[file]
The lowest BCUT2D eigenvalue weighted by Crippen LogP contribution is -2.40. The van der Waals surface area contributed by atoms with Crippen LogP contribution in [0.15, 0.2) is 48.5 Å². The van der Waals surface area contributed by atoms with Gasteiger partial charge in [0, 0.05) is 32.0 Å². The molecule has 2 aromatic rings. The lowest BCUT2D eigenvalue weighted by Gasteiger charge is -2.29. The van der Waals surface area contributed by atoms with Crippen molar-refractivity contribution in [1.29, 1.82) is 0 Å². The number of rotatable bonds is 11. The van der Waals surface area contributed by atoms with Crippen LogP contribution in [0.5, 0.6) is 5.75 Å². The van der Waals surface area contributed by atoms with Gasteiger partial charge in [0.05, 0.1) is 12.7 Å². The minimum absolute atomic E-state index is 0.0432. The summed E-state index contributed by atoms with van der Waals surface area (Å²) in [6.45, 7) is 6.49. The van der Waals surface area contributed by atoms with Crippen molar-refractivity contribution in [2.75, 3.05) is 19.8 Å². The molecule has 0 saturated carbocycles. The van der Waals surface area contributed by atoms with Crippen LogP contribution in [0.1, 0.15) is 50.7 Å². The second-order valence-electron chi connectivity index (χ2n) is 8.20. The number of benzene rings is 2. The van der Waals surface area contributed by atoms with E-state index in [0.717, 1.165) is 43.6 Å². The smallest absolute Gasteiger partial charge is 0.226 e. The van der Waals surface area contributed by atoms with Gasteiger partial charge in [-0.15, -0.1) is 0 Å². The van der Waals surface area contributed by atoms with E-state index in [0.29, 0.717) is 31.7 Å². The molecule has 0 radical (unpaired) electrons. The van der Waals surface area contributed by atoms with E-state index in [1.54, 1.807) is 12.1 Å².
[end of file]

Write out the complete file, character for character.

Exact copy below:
The lowest BCUT2D eigenvalue weighted by Crippen LogP contribution is -2.40. The van der Waals surface area contributed by atoms with Crippen LogP contribution in [0.15, 0.2) is 48.5 Å². The van der Waals surface area contributed by atoms with Gasteiger partial charge in [0, 0.05) is 32.0 Å². The molecule has 2 aromatic rings. The lowest BCUT2D eigenvalue weighted by Gasteiger charge is -2.29. The van der Waals surface area contributed by atoms with Crippen molar-refractivity contribution in [1.29, 1.82) is 0 Å². The number of rotatable bonds is 11. The van der Waals surface area contributed by atoms with Crippen LogP contribution in [0.5, 0.6) is 5.75 Å². The van der Waals surface area contributed by atoms with Gasteiger partial charge in [0.05, 0.1) is 12.7 Å². The minimum absolute atomic E-state index is 0.0432. The summed E-state index contributed by atoms with van der Waals surface area (Å²) in [6.45, 7) is 6.49. The van der Waals surface area contributed by atoms with Crippen molar-refractivity contribution in [2.75, 3.05) is 19.8 Å². The molecule has 0 saturated carbocycles. The van der Waals surface area contributed by atoms with Crippen LogP contribution in [0.1, 0.15) is 50.7 Å². The second-order valence-electron chi connectivity index (χ2n) is 8.20. The number of benzene rings is 2. The van der Waals surface area contributed by atoms with E-state index in [0.717, 1.165) is 43.6 Å². The smallest absolute Gasteiger partial charge is 0.226 e. The van der Waals surface area contributed by atoms with Gasteiger partial charge in [-0.15, -0.1) is 0 Å². The van der Waals surface area contributed by atoms with E-state index in [0.29, 0.717) is 31.7 Å². The molecule has 0 radical (unpaired) electrons. The van der Waals surface area contributed by atoms with E-state index in [1.54, 1.807) is 12.1 Å².